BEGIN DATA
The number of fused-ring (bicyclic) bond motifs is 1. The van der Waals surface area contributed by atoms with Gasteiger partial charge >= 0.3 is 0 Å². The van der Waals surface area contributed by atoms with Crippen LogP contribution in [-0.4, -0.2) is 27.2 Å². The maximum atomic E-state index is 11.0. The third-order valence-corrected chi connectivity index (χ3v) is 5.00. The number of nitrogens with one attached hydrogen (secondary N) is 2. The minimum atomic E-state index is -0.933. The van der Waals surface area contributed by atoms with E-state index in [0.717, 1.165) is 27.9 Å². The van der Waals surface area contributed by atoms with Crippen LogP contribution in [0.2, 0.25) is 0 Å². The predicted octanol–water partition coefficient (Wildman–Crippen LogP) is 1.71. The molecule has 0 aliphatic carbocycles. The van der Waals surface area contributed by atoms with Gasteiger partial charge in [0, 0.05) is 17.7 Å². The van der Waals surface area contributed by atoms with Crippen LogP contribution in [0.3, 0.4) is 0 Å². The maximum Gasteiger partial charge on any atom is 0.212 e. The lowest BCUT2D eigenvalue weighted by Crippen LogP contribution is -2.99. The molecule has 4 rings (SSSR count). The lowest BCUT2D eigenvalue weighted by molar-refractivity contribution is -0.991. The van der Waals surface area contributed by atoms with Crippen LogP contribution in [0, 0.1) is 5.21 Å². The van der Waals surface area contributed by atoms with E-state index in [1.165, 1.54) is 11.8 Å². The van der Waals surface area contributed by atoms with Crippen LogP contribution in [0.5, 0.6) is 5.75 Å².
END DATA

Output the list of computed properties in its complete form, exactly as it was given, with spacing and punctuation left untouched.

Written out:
The number of fused-ring (bicyclic) bond motifs is 1. The van der Waals surface area contributed by atoms with Gasteiger partial charge >= 0.3 is 0 Å². The van der Waals surface area contributed by atoms with Crippen LogP contribution in [-0.4, -0.2) is 27.2 Å². The maximum atomic E-state index is 11.0. The third-order valence-corrected chi connectivity index (χ3v) is 5.00. The number of nitrogens with one attached hydrogen (secondary N) is 2. The minimum atomic E-state index is -0.933. The van der Waals surface area contributed by atoms with E-state index in [0.717, 1.165) is 27.9 Å². The van der Waals surface area contributed by atoms with Crippen LogP contribution in [0.2, 0.25) is 0 Å². The predicted octanol–water partition coefficient (Wildman–Crippen LogP) is 1.71. The molecule has 0 aliphatic carbocycles. The van der Waals surface area contributed by atoms with Gasteiger partial charge in [0, 0.05) is 17.7 Å². The van der Waals surface area contributed by atoms with Crippen LogP contribution in [0.3, 0.4) is 0 Å². The maximum Gasteiger partial charge on any atom is 0.212 e. The lowest BCUT2D eigenvalue weighted by Crippen LogP contribution is -2.99. The molecule has 4 rings (SSSR count). The lowest BCUT2D eigenvalue weighted by molar-refractivity contribution is -0.991. The van der Waals surface area contributed by atoms with Crippen LogP contribution in [0, 0.1) is 5.21 Å². The van der Waals surface area contributed by atoms with E-state index in [1.165, 1.54) is 11.8 Å². The van der Waals surface area contributed by atoms with Crippen LogP contribution in [0.5, 0.6) is 5.75 Å².